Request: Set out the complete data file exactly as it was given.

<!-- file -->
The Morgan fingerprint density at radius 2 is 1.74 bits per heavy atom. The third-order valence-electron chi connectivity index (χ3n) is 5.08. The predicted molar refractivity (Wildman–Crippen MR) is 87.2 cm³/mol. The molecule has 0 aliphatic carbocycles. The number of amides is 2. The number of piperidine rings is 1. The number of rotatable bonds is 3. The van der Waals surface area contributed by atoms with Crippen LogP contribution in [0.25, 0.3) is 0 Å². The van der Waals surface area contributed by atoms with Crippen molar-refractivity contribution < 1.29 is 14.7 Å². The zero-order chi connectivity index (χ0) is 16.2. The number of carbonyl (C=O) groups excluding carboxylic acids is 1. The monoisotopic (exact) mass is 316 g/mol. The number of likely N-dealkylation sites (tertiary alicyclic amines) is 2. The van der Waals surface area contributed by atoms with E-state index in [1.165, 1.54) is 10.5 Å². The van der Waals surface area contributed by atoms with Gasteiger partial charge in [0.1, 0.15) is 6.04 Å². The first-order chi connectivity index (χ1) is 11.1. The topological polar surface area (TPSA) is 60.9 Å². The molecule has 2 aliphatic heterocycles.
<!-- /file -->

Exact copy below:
The Morgan fingerprint density at radius 2 is 1.74 bits per heavy atom. The third-order valence-electron chi connectivity index (χ3n) is 5.08. The predicted molar refractivity (Wildman–Crippen MR) is 87.2 cm³/mol. The molecule has 0 aliphatic carbocycles. The number of amides is 2. The number of piperidine rings is 1. The number of rotatable bonds is 3. The van der Waals surface area contributed by atoms with Crippen LogP contribution in [0.25, 0.3) is 0 Å². The van der Waals surface area contributed by atoms with Crippen molar-refractivity contribution < 1.29 is 14.7 Å². The zero-order chi connectivity index (χ0) is 16.2. The number of carbonyl (C=O) groups excluding carboxylic acids is 1. The monoisotopic (exact) mass is 316 g/mol. The number of likely N-dealkylation sites (tertiary alicyclic amines) is 2. The van der Waals surface area contributed by atoms with E-state index in [1.165, 1.54) is 10.5 Å². The van der Waals surface area contributed by atoms with Gasteiger partial charge in [0.1, 0.15) is 6.04 Å². The first-order chi connectivity index (χ1) is 11.1. The topological polar surface area (TPSA) is 60.9 Å². The molecule has 2 aliphatic heterocycles.